Auto Laundry News - October 2012

IDA Certification — Study Guide: Equipment, Continued

By Prentice St. Clair

In the September column, I began discussing equipment used by professional detailers. The column covered equipment used during the prep wash, specifically the option of pressure washing versus standard garden hose. This was followed by the important topic of waste-water collection.

Then, the “can of worms” was open-ed as I started the discussion of equipment utilized in paint perfection. First covered was the use of detailer’s clay or similar solutions for the removal of surface contamination. This was followed by an overview of polisher options. It was stated that the random-orbit or dual-action polisher is a great choice for applying wax as well as light polishing.

By the same token, the simple rotary (or “high-speed”) polisher is the better choice for high-volume paint perfection that must be performed in a highly efficient and effective manner. That is, to get the best result in the fastest way possible, simple rotary is the choice for making the paint look great.

Nonetheless, for applying the final coat of wax, regardless of how many steps of high-speed polishing are performed, the choice is the random-orbit or dual-action polisher. This is because the simple rotary device just does not work well for wax application.


A separate discussion should be had about the pads that are available for use with polishers. The rotary polisher can be used for several levels of paint damage, from cleaning up fine washing scratches to reducing deep scratches or removing heavy oxidation. The type of damage to be removed or ameliorated will determine the type of buffing pad to use. Another variable is the chemical to be used, but we’ll save that potentially lengthy discussion for another month.

In general, three main categories of pads are available, wool, foam cutting, and foam finishing. In my travels I have heard everything from “I wool pad every car that comes in the shop” to “wool can be a great buffing tool, but only in extreme situations.” I know this much for sure: wool pads are the most aggressive and should only be used when nothing else works.

In fact, the myriad of available foam pads make wool almost unnecessary for standard detailing operations. Foam cutting pads can do wonders on heavier paint damage. Follow this with one or two steps of diminishing-strength foam finishing pads and the appropriate chemical, and you will likely have a paint finish that looks fantastic.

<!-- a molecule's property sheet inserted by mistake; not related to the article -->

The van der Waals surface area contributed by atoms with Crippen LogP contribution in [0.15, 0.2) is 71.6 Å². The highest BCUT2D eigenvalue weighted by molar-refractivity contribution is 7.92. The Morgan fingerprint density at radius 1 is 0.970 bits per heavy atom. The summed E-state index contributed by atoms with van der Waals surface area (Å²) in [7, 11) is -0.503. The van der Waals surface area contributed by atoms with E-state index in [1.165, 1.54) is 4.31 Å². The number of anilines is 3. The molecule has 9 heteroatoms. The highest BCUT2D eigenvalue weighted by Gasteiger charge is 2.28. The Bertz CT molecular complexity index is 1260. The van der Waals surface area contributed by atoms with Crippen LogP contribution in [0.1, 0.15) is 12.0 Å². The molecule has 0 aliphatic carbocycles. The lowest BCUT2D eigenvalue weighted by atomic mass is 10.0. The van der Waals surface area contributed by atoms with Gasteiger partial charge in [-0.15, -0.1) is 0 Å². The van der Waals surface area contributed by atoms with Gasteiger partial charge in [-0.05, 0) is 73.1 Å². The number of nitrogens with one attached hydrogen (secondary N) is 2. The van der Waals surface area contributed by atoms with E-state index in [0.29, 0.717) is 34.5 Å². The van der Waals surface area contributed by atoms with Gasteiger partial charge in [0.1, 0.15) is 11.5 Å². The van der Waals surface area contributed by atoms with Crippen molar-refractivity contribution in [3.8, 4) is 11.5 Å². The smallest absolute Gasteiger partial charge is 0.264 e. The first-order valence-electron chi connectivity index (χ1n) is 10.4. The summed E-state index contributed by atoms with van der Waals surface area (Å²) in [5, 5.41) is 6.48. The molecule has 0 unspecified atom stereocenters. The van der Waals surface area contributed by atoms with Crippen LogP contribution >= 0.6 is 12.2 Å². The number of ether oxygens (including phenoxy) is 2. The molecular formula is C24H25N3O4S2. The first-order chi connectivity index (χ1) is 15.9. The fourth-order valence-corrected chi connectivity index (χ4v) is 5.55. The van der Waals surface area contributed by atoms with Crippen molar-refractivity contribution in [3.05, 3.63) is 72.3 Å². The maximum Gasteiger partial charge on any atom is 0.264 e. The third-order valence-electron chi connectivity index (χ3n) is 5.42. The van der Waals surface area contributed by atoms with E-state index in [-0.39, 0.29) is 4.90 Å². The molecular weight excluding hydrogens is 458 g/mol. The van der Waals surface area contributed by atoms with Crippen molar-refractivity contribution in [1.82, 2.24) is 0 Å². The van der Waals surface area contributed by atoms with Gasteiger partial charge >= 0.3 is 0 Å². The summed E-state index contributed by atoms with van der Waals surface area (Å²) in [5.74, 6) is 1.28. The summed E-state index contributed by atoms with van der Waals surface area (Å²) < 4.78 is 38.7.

The random-orbit or dual-action polisher also has a range of available pads. Typically, when used to apply wax or sealant, a fine finish foam pad will be used. For an initial step of light polishing, a light-cutting foam pad can be used with an appropriate polish.


The interior detail begins with removing the loose dirt, dust, debris, and trash through the use of compressed air and vacuuming. Many operators love having a compressor for blowing out debris from under the seats. Although this is an optional piece of equipment, a vacuum is not. I recommend using one that has a 25-foot hose so that the technician does not have to keep moving the vacuum around the car.

Good vacuum attachments also make the job much easier and more effective. I recommend a crevice tool (for between the seats, etc.), a duster brush (for the dash and door panels), and an upholstery brush (for fabric seats and the carpeting).

At some point in your detail process, those fabric seats and the carpeting will have to be cleaned. The old combination of a bucket of soapy water, a brush, and a wet-dry vacuum is just not acceptable anymore. This combination doesn’t clean well and leaves the carpets wet with soap, water, and leftover dirt. Any detailer that calls him or herself a professional utilizes, instead, a hot-water extractor.

This device has a special nozzle head that combines the capability to spray hot water and suck it out with a highly focused vacuum head. It is essentially a great way to rinse carpets. To clean them, carpet cleaner is first sprayed on the carpet and then agitated with a brush, or better yet, a random-orbit/dual-action polisher fitted with a scrubbing brush head. This technique of “spray, agitate, and rinse” with the proper equipment will leave the carpets looking and smelling fresh.

A high-quality extractor will have enough power to deliver hot water and good suction, thus minimizing the remaining water content in the cleaned carpets. Nonetheless, even the most powerful extractor will leave some dampness behind. As such, once the carpets and fabric seats are clean, they must be dried. For this, there are a number of air movers of various designs and levels of power. In combination with the heater/AC in the car, air movers can help dry out the cleaned carpets.